A centralized water treatment system treats water in a central location that is typically near the water source. Treated water is then delivered to the customers via a dedicated distribution network. It may or may not have conventional treatment which can include a combined process of coagulation, flocculation, sedimentation (or clarification), filtration, and disinfection.
A centralized small water treatment system can treat large volumes of water at high rates to accommodate all residential, business, and industrial uses. This approach is well developed and, if designed properly, can effectively remove raw water turbidity, along with pathogens (bacteria, viruses, and protozoa). For small water systems with a surface water source, it is still the preferred method of treatment.
Centralized treatment can also reduce metals (e.g. iron, manganese, etc.) and chemical contaminants such as nitrates, arsenic and uranium from groundwater sources.
Primary and secondary disinfection with chlorine is very cost effective.
Centralized Water Treatment Systems for a Surface Source
In urban areas, centralized water treatment systems have been the common practice used to treat and deliver safe water (water that meets the water quality standards of Health Canada’s Drinking Water Guidelines). Usually, the treatment process for a surface water source is a combination of some or all of the following:
Coagulation is considered a pre-treatment step in the water treatment process. Chemicals are added (e.g. aluminum sulfate) to encourage suspended particles to cling together.
Flocculation is a water treatment process where solids form larger clusters, or flocs, which can then be removed from water. This process is assisted by the addition of chemicals in the coagulation step.
Sedimentation (or Clarification) - The mixture of water and flocs is next pumped into a settling tank that allows the flocs, which are heavier than water, to settle to the bottom. Once this sedimentation occurs, the water can be pumped to the next section of processing.
Filtration - There are various means of achieving physical filtration of unsettled flocs, contaminants and pathogens. Filtration systems can make use of several different materials to achieve the desired result. For example, slow sand filtration uses various layers of sand and gravel to filter water. Membrane technology and biologically active carbon filtration are other means of physically removing contaminants and pathogens from water.
Disinfection - All surface water and groundwater at risk of containing pathogens (GARP) in BC must be disinfected. Disinfection inactivates a microorganism by destroying the cell wall or interfering with its metabolic processes. This can be achieved by adding chemicals (e.g., chlorine or ozone), using heat, or ultraviolet (UV) light radiation. Destroying pathogens in the raw untreated water can prevent them from entering the distribution system and re-growing. Without disinfection, the risk of waterborne disease increases.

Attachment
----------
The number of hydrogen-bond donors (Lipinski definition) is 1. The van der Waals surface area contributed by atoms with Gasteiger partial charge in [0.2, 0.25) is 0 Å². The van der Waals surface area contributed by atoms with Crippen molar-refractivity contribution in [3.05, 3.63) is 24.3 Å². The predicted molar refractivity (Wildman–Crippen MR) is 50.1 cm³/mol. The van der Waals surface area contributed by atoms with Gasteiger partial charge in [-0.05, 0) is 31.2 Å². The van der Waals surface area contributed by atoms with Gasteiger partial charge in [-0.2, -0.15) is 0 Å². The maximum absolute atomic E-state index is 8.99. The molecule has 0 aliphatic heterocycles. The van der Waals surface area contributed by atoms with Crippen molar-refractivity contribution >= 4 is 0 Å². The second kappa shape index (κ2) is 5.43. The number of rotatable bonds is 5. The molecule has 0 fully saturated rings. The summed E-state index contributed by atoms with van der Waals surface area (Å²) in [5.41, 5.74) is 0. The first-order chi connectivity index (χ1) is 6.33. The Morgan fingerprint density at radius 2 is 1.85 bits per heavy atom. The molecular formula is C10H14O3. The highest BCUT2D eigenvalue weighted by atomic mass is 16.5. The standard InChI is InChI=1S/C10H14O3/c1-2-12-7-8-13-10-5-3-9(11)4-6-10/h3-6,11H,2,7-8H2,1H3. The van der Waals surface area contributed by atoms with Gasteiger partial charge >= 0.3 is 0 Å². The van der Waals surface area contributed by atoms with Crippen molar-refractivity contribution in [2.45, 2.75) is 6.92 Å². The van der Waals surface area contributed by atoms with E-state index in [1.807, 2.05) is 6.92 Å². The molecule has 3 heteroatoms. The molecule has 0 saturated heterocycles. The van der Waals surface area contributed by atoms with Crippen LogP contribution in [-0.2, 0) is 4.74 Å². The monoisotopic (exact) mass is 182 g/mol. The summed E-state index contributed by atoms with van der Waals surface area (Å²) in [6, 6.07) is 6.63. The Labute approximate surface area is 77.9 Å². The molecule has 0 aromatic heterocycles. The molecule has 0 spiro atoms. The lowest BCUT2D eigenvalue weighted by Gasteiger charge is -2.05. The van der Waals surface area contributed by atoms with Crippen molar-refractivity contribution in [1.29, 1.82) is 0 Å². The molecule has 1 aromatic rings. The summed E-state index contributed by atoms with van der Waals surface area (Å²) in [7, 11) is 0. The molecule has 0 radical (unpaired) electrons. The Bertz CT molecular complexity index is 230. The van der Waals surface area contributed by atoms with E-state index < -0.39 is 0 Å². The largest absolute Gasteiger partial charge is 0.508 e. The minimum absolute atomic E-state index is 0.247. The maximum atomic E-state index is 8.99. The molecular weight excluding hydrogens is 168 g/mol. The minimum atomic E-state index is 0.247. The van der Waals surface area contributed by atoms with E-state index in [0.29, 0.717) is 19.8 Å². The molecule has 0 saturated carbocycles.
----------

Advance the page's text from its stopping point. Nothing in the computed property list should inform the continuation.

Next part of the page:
To reduce the initial infrastructure investment for treatment facilities, in many cases a centralized treatment system can be constructed as a package plant, where treatment units are preassembled in a factory, skid mounted, and transported to the site. The package plant normally uses the following three stages to achieve water potability:
- Filtration: slow sand filtration, membrane filtration (e.g. microfiltration/ultrafiltration/nanofiltration/reverse osmosis), approved bag filters, and/or approved cartridge filters (1-micron nominal and 1-micron absolute).
- Water Softening and Adsorption: Softening (cation exchange process), iron and manganese removal (greensand), arsenic removal (adsorption onto a granular ferric oxide bed/activated alumina), and/or Total Organic Carbon (TOC) reduction.
- Disinfection: ultraviolet radiation, chlorination, and/or ozone. A 5-micron prefilter and a 1-micron absolute filter are required upstream from the ultraviolet light radiation.
Alternatives to Centralized Treatment
Small Water Systems may use Decentralized Water Treatment Systems, such as point-of-entry (POE) or point-of-use (POU). There are advantages and disadvantages to both treatment options, which you can find outlined on our page Centralized vs Decentralized Water Treatment Systems.
Small Water System Guidebook, BC Ministry of Health, February 2017
Protocol for Centralised Drinking Water Systems in First Nations Communities, Indigenous Services Canada, April 2010 - Contains standards for the design, construction, operation, maintenance, and monitoring of centralised drinking water systems in Indigenous communities.
Water Quality - Reports and Publications, Guidelines for Canadian Drinking Water Quality, Health Canada - A collection of reports and publications published by Health Canada on Water Quality.
Drinking Water Protection Act: Drinking Water Protection Regulation, Province of BC, Reg. 200/2003
Health Canada’s Drinking Water Guidelines
Disinfecting Drinking Water, HealthLinkBC, File 49b, July 2021